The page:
The room I expected to get in Whycocomagh was unavailable because the hot water system was awaiting a replacement part, so I drove to Inverness and got a room at the Gables. After a good dinner at the Coal Miners’ Café, I drove back to Mabou for the year’s initial cèilidh hosted by Karen and Joey Beaton, tonight with guest fiddler Colin Grant. It was at one of these cèilidhs, in Judique in 2001, that I first heard Cape Breton style fiddle music with Buddy MacMaster as the guest fiddler that night, sparking my interest in this music that has brought me back to Cape Breton every year since. These cèilidhs offer an hour and a half of fine music with the hosts and the guest fiddler; they have a devoted following and attract goodly crowds during the summer months they are offered. Lots of Donald Angus Beaton tunes were chosen by both fiddlers for their sets tonight along with a Jerry Holland tune and tunes played by the Chisholms and Winston “Scotty” Fitzgerald. Joey gave us a piano solo. Harvey MacKinnon step danced to Karen’s fiddle and John Robert Gillis step danced to Colin Grant’s fiddle. A fine musical evening!

No square dance in Scotsville tonight as they have been moved to Wednesdays, at least for July, so a friend and I walked across to the Red Shoe for some beverages, tea in my case, and conversation, after which I drove back to Inverness. Hope the sun continues to shine tomorrow!

Wednesday, 3 July — Inverness to Whycocomagh

I got up before 9h to overcast skies, not the thin white clouds of yesterday, but dense grey-tinged clouds portending rain and with haze in the air. “Cloudy bright” though, as the sun was trying. It was warm and pleasant with a decent breeze blowing off the Gulf.

I had hoped to hike in Cape Mabou today, but decided to postpone it as the views would have been badly compromised. After breakfast, I lingered around Inverness, hoping for the skies to clear. I drove to the beach, where I discovered a new boardwalk parallel to the road leading to the beach boardwalk and a new asphalt paved parking lot at its end with bright white painted stripes marking the individual parking spaces. The sun continued trying, but without success, whereupon I decided to walk the beach boardwalk to give the sun a chance to work. That boardwalk, under constant assault from wind and sand, is one of the glories of Inverness village and a tribute to those who work to restore and repair it after each winter’s ravages. It is a popular spot and even on a cloudy day like today, was frequented by many, both beach goers and walkers, like myself, enjoying the views of the nearby highlands and mountains (and, for me especially, Cape Mabou), which entirely surround the picturesque village on the Gulf. With the recent Cabot Links golf course now adjacent, the views from the boardwalk are even more appealing than in the past. Wild flowers in bloom flourished in the marram grass covering the dunes: wild roses, pink and white striped morning glories, buttercups, yellow Indian paint brushes, a yellow flower with four widely separated petals, tiny white starflowers, and many others I have no names for; beautiful purple iris were in the damp spots draining the golf course and the dunes. But it was the greens of the grasses and the darker greens of the Cape Mabou Highlands at the horizon, brightened by the sand of the beach and the wood in the boardwalk that most drew my eye as I sat at the belvédère at the end of the boardwalk. I walked back to the other end of the boardwalk and climbed up to the monument marking an early burial site and then back to the car. A lovely huge wild rose bush was full of fragrant magenta blooms whose scent reminded me of a stretch of the Broad Cove Marsh Road where rose bushes on both sides of the narrow road fill the air with their lovely fragrance in late July.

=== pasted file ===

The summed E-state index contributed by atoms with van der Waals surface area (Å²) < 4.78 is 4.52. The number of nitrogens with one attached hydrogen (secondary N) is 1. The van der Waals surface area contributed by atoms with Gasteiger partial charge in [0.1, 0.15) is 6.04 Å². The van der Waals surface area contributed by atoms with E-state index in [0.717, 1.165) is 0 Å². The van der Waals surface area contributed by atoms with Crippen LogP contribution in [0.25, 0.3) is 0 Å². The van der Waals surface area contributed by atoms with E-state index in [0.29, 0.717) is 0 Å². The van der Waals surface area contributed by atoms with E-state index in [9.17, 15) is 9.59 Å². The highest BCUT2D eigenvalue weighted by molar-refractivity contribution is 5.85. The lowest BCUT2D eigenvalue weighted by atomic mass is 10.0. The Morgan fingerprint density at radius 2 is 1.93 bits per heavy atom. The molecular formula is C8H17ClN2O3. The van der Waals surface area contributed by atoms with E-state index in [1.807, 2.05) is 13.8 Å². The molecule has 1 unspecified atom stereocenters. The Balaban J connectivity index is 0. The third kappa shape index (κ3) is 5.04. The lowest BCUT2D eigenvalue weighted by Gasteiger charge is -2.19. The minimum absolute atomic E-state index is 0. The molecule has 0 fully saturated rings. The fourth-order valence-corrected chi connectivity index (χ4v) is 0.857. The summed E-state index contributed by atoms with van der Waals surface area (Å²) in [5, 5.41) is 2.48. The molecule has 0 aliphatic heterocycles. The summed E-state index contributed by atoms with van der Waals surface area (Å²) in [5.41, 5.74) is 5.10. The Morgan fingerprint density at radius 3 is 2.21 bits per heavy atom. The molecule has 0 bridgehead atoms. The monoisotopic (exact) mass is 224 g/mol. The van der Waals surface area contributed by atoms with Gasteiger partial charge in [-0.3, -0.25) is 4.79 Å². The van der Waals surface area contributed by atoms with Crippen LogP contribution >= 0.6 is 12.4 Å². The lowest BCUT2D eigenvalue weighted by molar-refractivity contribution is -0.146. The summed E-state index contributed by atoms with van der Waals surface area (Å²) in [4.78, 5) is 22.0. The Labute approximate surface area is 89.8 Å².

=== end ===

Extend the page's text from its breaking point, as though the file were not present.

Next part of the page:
The sun had managed to brighten things up somewhat, but was still not casting any shadows and the haze was no better, so I gave up any thoughts of hiking the Railway Trail and drove to Whycocomagh, where I’m staying tonight, got my motel room, cleaned up, and read and surfed the Internet. While I was inside, the sun finally broke through, the heavy clouds were replaced with yesterday’s stratus clouds, and significant portions of the skies were blue; haze, however, remained in the air.

Then, it was over the back country to Judique for the Wednesday night cèilidh, this week featuring Doug Lamey on fiddle and Kolten MacDonell on piano. This is the first time I’ve heard these two as a duo and it worked very well as they gave us many sets of tunes well-played. Doug’s time in Cape Breton has strengthened his playing and he seems both more confident and more at ease. Some very nice slow airs were in the mix, which also included some tunes that were new to me. All in all, a very fine cèilidh! Only two square sets were danced and only one step dancer (I believe a MacDonald but I don’t know her first name for sure) took the floor.

From Judique, it’s an hour’s drive to Scotsville, so I quickly said my thanks and left without lingering. I made it in the door in Scotsville just as Kinnon and Betty Lou Beaton were finishing their sound check for the dance. It got off to a slow start: three jig sets in a row went with no takers, though there were enough folks in the hall to form a square set. Kinnon switched to a waltz, a lovely one I don’t remember hearing before, and one couple took the floor for it. The next jig set turned into a square set with four couples. Six more square sets were danced, all with from five to eight couples; Rannie MacLellan, who relieved Kinnon (Betty Lou got no relief), played a waltz and a square set, and Kinnon played two more waltzes. Even though not that many couples took to the floor to dance at one time, it was a goodly crowd filling most of the tables. Many folks left around 0h30, including a number of dancers, but after a “dry” jig set, enough dancers remained to fill the final square set. There was no strathspey sequence so no step dancers took the floor. Wonderful dance music all night long; what more could one ask for?